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Gifted Students

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NEWS
November 17, 1991 | By Gloria A. Hoffner, Special to The Inquirer
Seated at folding tables in a Widener University lounge, 30 students were asked to think about their own learning styles. Did they like everything in their life to be organized, or were they risk- takers? There were no right or wrong answers, Arlene Wartenberg, Widener professor, said. All the answers would simply help the students learn more about themselves. "I jump right into things without thinking things out, so I'm more of a right-brain than a left-brain thinker," said Tarah Brown, 12, of Yeadon.
NEWS
April 13, 1989 | By Mary K. Schottmiller, Special to The Inquirer
The Challenge Program for Gifted Children in the Lower Merion School District will be evaluated by outside experts from Columbia University's Teachers College in New York on Monday and Tuesday, Ceil Frey, coordinator of the Challenge Program, said at Monday's school board meeting. "This type of evaluation is done all the time," said Frey. "Parents for the Committee for Special Education - comprised of parents of children who are either gifted or have learning disabilities - asked for outside evaluators to come in and take a look at our program.
NEWS
June 1, 1986 | By Nancy Phillips, Special to The Inquirer
They are the promise of the future - the leaders, inventors and scholars of tomorrow. But often, their abilities go unchallenged and their special needs unmet as the public schools grapple with the question of how best to serve them. Quick to learn, yet quick to bore, the nation's gifted students pose a special challenge to educators, according to experts in the field of gifted education. At a forum sponsored by the New Jersey Department of Education last week at Rutgers University in New Brunswick, instruction for the gifted was described as having gained strength and legitimacy, despite the contention by some educators that bright students would succeed without it. Federal law entitles all students to a "thorough and efficient education in the least restrictive environment.
NEWS
May 14, 1987 | By Paul Scicchitano, Special to The Inquirer
The Abington school board has unanimously approved a change in the way academically gifted children will be identified, and officials projected that the change would increase the ranks of those students by about 20 percent. However, the nine-member board voted, 7-1 with one abstention, Tuesday to postpone action on a revised educational program to deal with gifted students - those with IQs of 130 and higher. Board president Leonard M. Rosenfeld voted against the postponement. Board member Muriel J. Alt cast the abstention.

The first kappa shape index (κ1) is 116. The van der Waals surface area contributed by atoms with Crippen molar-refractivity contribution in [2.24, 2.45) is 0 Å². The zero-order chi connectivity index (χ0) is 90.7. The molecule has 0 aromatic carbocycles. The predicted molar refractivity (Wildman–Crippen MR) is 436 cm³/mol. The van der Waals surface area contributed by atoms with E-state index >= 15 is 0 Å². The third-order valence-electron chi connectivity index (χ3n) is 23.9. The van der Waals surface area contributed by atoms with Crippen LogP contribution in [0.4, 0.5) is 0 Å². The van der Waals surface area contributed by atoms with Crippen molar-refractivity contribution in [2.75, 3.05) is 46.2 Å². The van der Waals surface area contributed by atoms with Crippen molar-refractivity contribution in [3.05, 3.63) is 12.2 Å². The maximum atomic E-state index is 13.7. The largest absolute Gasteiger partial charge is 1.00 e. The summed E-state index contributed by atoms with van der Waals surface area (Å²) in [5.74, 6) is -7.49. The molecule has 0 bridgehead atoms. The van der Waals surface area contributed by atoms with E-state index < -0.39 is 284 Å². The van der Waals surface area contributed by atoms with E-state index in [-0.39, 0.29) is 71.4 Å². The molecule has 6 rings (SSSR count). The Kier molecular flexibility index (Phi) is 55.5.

NEWS
December 23, 1990 | By Wendy Greenberg, Special to The Inquirer
A controversial program for gifted students in the Wissahickon School District was approved by the Board of Education members Tuesday after they were assured that no additional staff would be hired. But that did not satisfy some opponents of the program, who argued that the kind of topics the program would encompass were inappropriate for high school students. A subject such as bioethics or medical technology "requires months or years of study before the students would be ready to render an informed opinion," said parent Job Luning Prak.
NEWS
May 28, 2004 | By Connie Langland INQUIRER STAFF WRITER
Every spring, Ed Stevens watches his academically talented sons waste valuable classroom time as their teachers drill slower learners for the important PSSA state tests. "High learners are being held down," said Stevens, whose two children attend schools in the Tredyffrin/Easttown district in Chester County. "They're not getting what they need to grow. " With public schools across the region focused on aiding struggling students to meet federal mandates, many area parents believe their gifted and talented children are being shortchanged.
NEWS
April 25, 1994 | By Claire Furia, INQUIRER CORRESPONDENT
As a group of gifted children determined whether certain products were acids or bases, their parents and teachers learned about the newest thinking on gifted education. Both the children's and adults' events were part of the State Conference of the Pennsylvania Association for Gifted Education (PAGE) this weekend at the Sheraton Valley Forge Hotel, attended by more than 400 people. Keynote speaker Sally M. Reis, an associate psychology professor at the University of Connecticut, pointed to studies showing that missing large chunks of regular class time while participating in enrichment programs has virtually no effect on the grades of gifted students in reading, math, social studies or spelling.
NEWS
May 30, 1996 | By Craig LaBan, INQUIRER CORRESPONDENT
By pulling fewer students out of regular classes for the district's Gifted and Talented Program next year, school officials hope to create more enrichment opportunities for students in mainstream classes. That is the strategy behind a proposal to revamp the district's Gifted and Talented Program, which was presented to the Board of Education Tuesday night by program coordinator Linda Goldkrantz. "We were servicing a specific group of students and were looking at how the program could be broadened," she said.
NEWS
November 19, 2008 | By Del Siegle and Roberta Braverman
Multiple crises are forcing elected officials to focus almost exclusively on near-term challenges, ignoring areas that could lead to more vexing predicaments. Perhaps nowhere is this shortsightedness more apparent than in our nation's disregard for educating our most promising students. While emerging nations are redoubling their investments in their brightest minds, the United States has opted for neglect. Washington invests a pittance in gifted education - about 2.6 cents of every $100 in federal education funds.
NEWS
December 7, 2006 | By Dan Hardy INQUIRER STAFF WRITER
Katie Devanney, a 16-year-old from Paoli, likes the high school she has designed for herself. She takes three courses online through a Chester County cyber charter school but also takes a literature course for gifted students in the basement of a former church in West Chester. The arrangement makes her a cyber-blended student who takes courses on a computer but also at the cyber school's gifted education center, where she is taught in person by teachers and sits next to other students.